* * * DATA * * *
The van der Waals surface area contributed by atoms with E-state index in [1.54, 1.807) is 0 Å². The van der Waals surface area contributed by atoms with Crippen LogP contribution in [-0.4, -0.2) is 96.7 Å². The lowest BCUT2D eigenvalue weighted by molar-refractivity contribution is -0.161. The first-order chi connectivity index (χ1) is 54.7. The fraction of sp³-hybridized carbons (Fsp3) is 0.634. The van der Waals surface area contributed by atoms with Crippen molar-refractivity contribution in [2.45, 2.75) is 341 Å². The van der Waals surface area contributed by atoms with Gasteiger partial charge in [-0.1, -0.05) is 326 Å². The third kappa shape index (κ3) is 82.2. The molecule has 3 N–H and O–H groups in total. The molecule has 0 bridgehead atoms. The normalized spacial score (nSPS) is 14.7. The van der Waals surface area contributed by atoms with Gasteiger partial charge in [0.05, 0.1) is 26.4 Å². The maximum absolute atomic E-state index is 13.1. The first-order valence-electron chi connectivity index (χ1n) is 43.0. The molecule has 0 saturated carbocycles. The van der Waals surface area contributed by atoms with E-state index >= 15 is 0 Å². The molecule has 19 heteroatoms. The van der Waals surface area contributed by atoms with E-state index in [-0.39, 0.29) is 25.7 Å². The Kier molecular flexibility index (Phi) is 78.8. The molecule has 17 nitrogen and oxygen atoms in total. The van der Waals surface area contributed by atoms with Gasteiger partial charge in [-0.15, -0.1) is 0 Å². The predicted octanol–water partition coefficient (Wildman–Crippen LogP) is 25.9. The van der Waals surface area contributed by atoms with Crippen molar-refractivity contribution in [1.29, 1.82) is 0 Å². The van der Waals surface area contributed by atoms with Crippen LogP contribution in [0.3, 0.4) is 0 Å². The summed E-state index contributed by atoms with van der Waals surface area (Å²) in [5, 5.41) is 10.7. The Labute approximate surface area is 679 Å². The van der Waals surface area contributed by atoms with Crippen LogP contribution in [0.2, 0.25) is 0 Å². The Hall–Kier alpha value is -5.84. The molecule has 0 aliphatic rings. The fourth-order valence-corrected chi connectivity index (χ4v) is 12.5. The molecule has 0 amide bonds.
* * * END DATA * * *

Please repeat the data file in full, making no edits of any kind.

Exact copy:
The van der Waals surface area contributed by atoms with E-state index in [1.54, 1.807) is 0 Å². The van der Waals surface area contributed by atoms with Crippen LogP contribution in [-0.4, -0.2) is 96.7 Å². The lowest BCUT2D eigenvalue weighted by molar-refractivity contribution is -0.161. The first-order chi connectivity index (χ1) is 54.7. The fraction of sp³-hybridized carbons (Fsp3) is 0.634. The van der Waals surface area contributed by atoms with Crippen molar-refractivity contribution in [2.45, 2.75) is 341 Å². The van der Waals surface area contributed by atoms with Gasteiger partial charge in [-0.1, -0.05) is 326 Å². The third kappa shape index (κ3) is 82.2. The molecule has 3 N–H and O–H groups in total. The molecule has 0 bridgehead atoms. The normalized spacial score (nSPS) is 14.7. The van der Waals surface area contributed by atoms with Gasteiger partial charge in [0.05, 0.1) is 26.4 Å². The maximum absolute atomic E-state index is 13.1. The first-order valence-electron chi connectivity index (χ1n) is 43.0. The molecule has 0 saturated carbocycles. The van der Waals surface area contributed by atoms with E-state index >= 15 is 0 Å². The molecule has 19 heteroatoms. The van der Waals surface area contributed by atoms with E-state index in [-0.39, 0.29) is 25.7 Å². The Kier molecular flexibility index (Phi) is 78.8. The molecule has 17 nitrogen and oxygen atoms in total. The van der Waals surface area contributed by atoms with Gasteiger partial charge in [-0.15, -0.1) is 0 Å². The predicted octanol–water partition coefficient (Wildman–Crippen LogP) is 25.9. The van der Waals surface area contributed by atoms with Crippen molar-refractivity contribution in [1.29, 1.82) is 0 Å². The van der Waals surface area contributed by atoms with Crippen LogP contribution in [0.3, 0.4) is 0 Å². The summed E-state index contributed by atoms with van der Waals surface area (Å²) in [5, 5.41) is 10.7. The Labute approximate surface area is 679 Å². The van der Waals surface area contributed by atoms with Crippen LogP contribution in [0.2, 0.25) is 0 Å². The Hall–Kier alpha value is -5.84. The molecule has 0 aliphatic rings. The fourth-order valence-corrected chi connectivity index (χ4v) is 12.5. The molecule has 0 amide bonds.